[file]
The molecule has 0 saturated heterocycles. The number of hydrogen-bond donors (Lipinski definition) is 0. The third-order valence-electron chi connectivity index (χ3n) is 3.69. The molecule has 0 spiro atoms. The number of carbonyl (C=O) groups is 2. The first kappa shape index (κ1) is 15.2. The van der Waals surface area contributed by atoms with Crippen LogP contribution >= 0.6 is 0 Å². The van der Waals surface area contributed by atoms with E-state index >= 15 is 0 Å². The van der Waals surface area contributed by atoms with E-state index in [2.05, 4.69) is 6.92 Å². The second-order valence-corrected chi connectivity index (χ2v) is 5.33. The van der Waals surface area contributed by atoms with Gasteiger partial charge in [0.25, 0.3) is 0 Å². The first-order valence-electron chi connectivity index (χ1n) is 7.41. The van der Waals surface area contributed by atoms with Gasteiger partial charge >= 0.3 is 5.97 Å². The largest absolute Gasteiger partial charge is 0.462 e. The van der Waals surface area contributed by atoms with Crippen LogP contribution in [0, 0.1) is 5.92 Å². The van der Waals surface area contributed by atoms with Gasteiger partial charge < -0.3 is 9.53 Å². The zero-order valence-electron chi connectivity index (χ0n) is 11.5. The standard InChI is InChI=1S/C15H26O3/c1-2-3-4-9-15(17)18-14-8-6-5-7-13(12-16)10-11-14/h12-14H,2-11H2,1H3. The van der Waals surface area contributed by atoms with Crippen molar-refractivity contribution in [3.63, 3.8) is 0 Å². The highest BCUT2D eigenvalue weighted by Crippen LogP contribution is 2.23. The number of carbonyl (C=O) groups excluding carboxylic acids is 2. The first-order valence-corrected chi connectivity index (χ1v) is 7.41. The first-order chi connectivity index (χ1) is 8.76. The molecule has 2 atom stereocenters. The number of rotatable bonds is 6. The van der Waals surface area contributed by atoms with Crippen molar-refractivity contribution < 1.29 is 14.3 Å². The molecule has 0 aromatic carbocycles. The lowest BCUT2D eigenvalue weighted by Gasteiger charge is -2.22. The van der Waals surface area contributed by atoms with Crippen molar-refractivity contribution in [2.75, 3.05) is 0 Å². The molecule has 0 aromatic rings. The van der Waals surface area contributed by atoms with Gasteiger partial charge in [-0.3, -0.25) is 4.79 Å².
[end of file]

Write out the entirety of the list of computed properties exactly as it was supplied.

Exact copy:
The molecule has 0 saturated heterocycles. The number of hydrogen-bond donors (Lipinski definition) is 0. The third-order valence-electron chi connectivity index (χ3n) is 3.69. The molecule has 0 spiro atoms. The number of carbonyl (C=O) groups is 2. The first kappa shape index (κ1) is 15.2. The van der Waals surface area contributed by atoms with Crippen LogP contribution >= 0.6 is 0 Å². The van der Waals surface area contributed by atoms with E-state index >= 15 is 0 Å². The van der Waals surface area contributed by atoms with E-state index in [2.05, 4.69) is 6.92 Å². The second-order valence-corrected chi connectivity index (χ2v) is 5.33. The van der Waals surface area contributed by atoms with Gasteiger partial charge in [0.25, 0.3) is 0 Å². The first-order valence-electron chi connectivity index (χ1n) is 7.41. The van der Waals surface area contributed by atoms with Gasteiger partial charge >= 0.3 is 5.97 Å². The largest absolute Gasteiger partial charge is 0.462 e. The van der Waals surface area contributed by atoms with Crippen LogP contribution in [0, 0.1) is 5.92 Å². The van der Waals surface area contributed by atoms with Gasteiger partial charge < -0.3 is 9.53 Å². The zero-order valence-electron chi connectivity index (χ0n) is 11.5. The standard InChI is InChI=1S/C15H26O3/c1-2-3-4-9-15(17)18-14-8-6-5-7-13(12-16)10-11-14/h12-14H,2-11H2,1H3. The van der Waals surface area contributed by atoms with Crippen molar-refractivity contribution in [3.63, 3.8) is 0 Å². The highest BCUT2D eigenvalue weighted by Crippen LogP contribution is 2.23. The number of carbonyl (C=O) groups excluding carboxylic acids is 2. The first-order valence-corrected chi connectivity index (χ1v) is 7.41. The first-order chi connectivity index (χ1) is 8.76. The molecule has 2 atom stereocenters. The number of rotatable bonds is 6. The van der Waals surface area contributed by atoms with Crippen molar-refractivity contribution < 1.29 is 14.3 Å². The molecule has 0 aromatic carbocycles. The lowest BCUT2D eigenvalue weighted by Gasteiger charge is -2.22. The van der Waals surface area contributed by atoms with Crippen molar-refractivity contribution in [2.75, 3.05) is 0 Å². The molecule has 0 aromatic rings. The van der Waals surface area contributed by atoms with Gasteiger partial charge in [-0.3, -0.25) is 4.79 Å².